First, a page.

A landing page is precisely what it sounds like: it is a destination that offers potential customers value when they click on a link or advertising banner—it is a place where leads land, and so it’s vital that it is enticing.
Distinguishing Between A Landing Page and A Homepage
While a captivating homepage is certainly an integral part of a strong website, it should not (and cannot) be substituted for a landing page. Your homepage is designed to introduce people to both your website and your brand; from there, many different tendrils branch off with specific information.
Basically, a homepage rarely offers the unique value that a potential customer is looking for. For example, if you run a lawn care business and a potential customer is interested in learning about precisely which services your team offers, creating a “services” landing page would allow them to bypass your homepage completely and navigate to the information that they are interested in directly.
A homepage serves a necessary function in the landscape of your web presence, but a landing page serves a different and equally important role.
When to Use A Landing Page
As a general rule, any time you are directing traffic to your website, you should be directing it to a landing page. That is to say, if you are specifically linking a page from your website as part of an email marketing or Google Ads campaign, a banner advertisement, or even a link on another website or blog, then that link should lead to a landing page.
It doesn’t take a sophisticated sense of the digital marketing world to understand why this is necessary; rather, it has more to do with understanding the customer experience. You will convert far more leads when you route them to the proper landing page—it’s that simple.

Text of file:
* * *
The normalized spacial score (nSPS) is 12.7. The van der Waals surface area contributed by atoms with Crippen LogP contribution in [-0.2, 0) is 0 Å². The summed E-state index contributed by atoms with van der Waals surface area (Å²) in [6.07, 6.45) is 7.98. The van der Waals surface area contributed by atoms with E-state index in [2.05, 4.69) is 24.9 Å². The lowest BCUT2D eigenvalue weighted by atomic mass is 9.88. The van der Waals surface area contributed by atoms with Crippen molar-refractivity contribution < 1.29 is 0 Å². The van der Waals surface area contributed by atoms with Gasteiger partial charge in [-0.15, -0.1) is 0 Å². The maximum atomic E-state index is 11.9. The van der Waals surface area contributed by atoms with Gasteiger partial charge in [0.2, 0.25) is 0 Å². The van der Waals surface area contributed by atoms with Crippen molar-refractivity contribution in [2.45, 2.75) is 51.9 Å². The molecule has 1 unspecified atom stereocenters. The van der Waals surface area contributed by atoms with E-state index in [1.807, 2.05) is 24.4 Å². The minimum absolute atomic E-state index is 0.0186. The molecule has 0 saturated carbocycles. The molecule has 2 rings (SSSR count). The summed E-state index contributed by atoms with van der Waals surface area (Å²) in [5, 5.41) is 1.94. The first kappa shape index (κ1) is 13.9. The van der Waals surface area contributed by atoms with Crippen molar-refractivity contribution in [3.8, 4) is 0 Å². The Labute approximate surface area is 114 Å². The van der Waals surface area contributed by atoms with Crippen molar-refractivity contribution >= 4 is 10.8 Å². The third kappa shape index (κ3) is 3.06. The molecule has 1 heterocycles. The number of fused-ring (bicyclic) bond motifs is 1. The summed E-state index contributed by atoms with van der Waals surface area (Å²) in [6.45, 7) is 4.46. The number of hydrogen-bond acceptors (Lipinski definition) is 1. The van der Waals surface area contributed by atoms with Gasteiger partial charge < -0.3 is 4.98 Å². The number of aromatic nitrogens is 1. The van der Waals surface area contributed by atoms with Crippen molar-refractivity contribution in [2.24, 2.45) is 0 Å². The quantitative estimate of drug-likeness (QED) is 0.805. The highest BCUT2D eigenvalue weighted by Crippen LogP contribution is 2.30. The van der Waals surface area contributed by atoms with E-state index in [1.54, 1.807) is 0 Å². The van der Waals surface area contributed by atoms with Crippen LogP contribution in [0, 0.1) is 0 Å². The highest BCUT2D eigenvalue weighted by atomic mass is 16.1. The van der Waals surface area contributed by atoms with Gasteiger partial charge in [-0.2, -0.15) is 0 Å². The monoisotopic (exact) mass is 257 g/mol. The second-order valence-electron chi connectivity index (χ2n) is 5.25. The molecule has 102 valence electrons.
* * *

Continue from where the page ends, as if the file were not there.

Let’s say by way of example that you are a women’s fashion retailer, and you are running a limited-time sale on dresses. To promote the sale, you have developed banner advertisements on social media, as well as a complimentary email marketing campaign.
In order for those efforts to be effective, the banner advertisements and the emails will obviously need to link to a “sale” landing page on your website. If you do not take the time to build out an effective landing page, you’ll have wasted time and resources promoting a sale then sending potential customers to your homepage and hoping that they find their way to the proper subpage themselves before losing interest.
Obviously, a single business may have many different landing pages. The important thing is that you follow through directly on what is promised in a marketing campaign with the page that is linked; if an email says “click here to learn more about our products” then the link should lead to a product description page, and so on.
The concept of a landing page isn’t inherently difficult to grasp, but it can take some time to fully understand. Once you learn how to implement landing pages effectively, your business will climb faster than you thought possible.
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